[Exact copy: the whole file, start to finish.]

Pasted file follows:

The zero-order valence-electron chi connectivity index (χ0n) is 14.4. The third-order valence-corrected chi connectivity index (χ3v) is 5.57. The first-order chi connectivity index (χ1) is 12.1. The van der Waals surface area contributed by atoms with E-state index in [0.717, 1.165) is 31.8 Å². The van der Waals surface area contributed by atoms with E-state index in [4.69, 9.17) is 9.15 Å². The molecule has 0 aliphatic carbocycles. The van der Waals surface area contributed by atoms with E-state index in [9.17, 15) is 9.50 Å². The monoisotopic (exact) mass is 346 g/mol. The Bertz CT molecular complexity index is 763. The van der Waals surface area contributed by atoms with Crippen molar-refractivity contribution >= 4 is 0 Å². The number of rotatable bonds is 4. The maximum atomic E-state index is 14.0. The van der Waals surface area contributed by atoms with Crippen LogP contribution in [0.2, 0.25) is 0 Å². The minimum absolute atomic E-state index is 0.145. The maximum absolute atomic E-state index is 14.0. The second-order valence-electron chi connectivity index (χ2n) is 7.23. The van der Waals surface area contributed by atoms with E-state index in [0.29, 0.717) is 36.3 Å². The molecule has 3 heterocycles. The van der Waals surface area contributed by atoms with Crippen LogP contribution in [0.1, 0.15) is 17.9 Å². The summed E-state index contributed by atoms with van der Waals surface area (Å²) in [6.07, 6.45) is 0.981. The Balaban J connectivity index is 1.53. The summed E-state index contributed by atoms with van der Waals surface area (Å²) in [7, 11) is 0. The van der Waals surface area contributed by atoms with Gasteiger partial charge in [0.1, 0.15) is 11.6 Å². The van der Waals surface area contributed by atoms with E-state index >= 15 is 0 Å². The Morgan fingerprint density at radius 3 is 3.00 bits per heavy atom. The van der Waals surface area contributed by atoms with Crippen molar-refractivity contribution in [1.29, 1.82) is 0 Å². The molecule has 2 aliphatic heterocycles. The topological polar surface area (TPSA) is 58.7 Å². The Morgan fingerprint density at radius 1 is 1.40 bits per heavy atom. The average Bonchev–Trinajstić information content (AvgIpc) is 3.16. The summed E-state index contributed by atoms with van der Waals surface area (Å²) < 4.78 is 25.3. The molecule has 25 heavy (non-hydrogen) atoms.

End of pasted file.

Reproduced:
The zero-order valence-electron chi connectivity index (χ0n) is 14.4. The third-order valence-corrected chi connectivity index (χ3v) is 5.57. The first-order chi connectivity index (χ1) is 12.1. The van der Waals surface area contributed by atoms with E-state index in [0.717, 1.165) is 31.8 Å². The van der Waals surface area contributed by atoms with E-state index in [4.69, 9.17) is 9.15 Å². The molecule has 0 aliphatic carbocycles. The van der Waals surface area contributed by atoms with E-state index in [9.17, 15) is 9.50 Å². The monoisotopic (exact) mass is 346 g/mol. The Bertz CT molecular complexity index is 763. The van der Waals surface area contributed by atoms with Crippen molar-refractivity contribution >= 4 is 0 Å². The number of rotatable bonds is 4. The maximum atomic E-state index is 14.0. The van der Waals surface area contributed by atoms with Crippen LogP contribution in [0.2, 0.25) is 0 Å². The minimum absolute atomic E-state index is 0.145. The maximum absolute atomic E-state index is 14.0. The second-order valence-electron chi connectivity index (χ2n) is 7.23. The van der Waals surface area contributed by atoms with E-state index in [0.29, 0.717) is 36.3 Å². The molecule has 3 heterocycles. The van der Waals surface area contributed by atoms with Crippen LogP contribution in [0.1, 0.15) is 17.9 Å². The summed E-state index contributed by atoms with van der Waals surface area (Å²) in [6.07, 6.45) is 0.981. The Balaban J connectivity index is 1.53. The summed E-state index contributed by atoms with van der Waals surface area (Å²) in [7, 11) is 0. The van der Waals surface area contributed by atoms with Gasteiger partial charge in [0.1, 0.15) is 11.6 Å². The van der Waals surface area contributed by atoms with E-state index >= 15 is 0 Å². The Morgan fingerprint density at radius 3 is 3.00 bits per heavy atom. The van der Waals surface area contributed by atoms with Crippen molar-refractivity contribution in [1.29, 1.82) is 0 Å². The molecule has 2 aliphatic heterocycles. The topological polar surface area (TPSA) is 58.7 Å². The Morgan fingerprint density at radius 1 is 1.40 bits per heavy atom. The average Bonchev–Trinajstić information content (AvgIpc) is 3.16. The summed E-state index contributed by atoms with van der Waals surface area (Å²) < 4.78 is 25.3. The molecule has 25 heavy (non-hydrogen) atoms.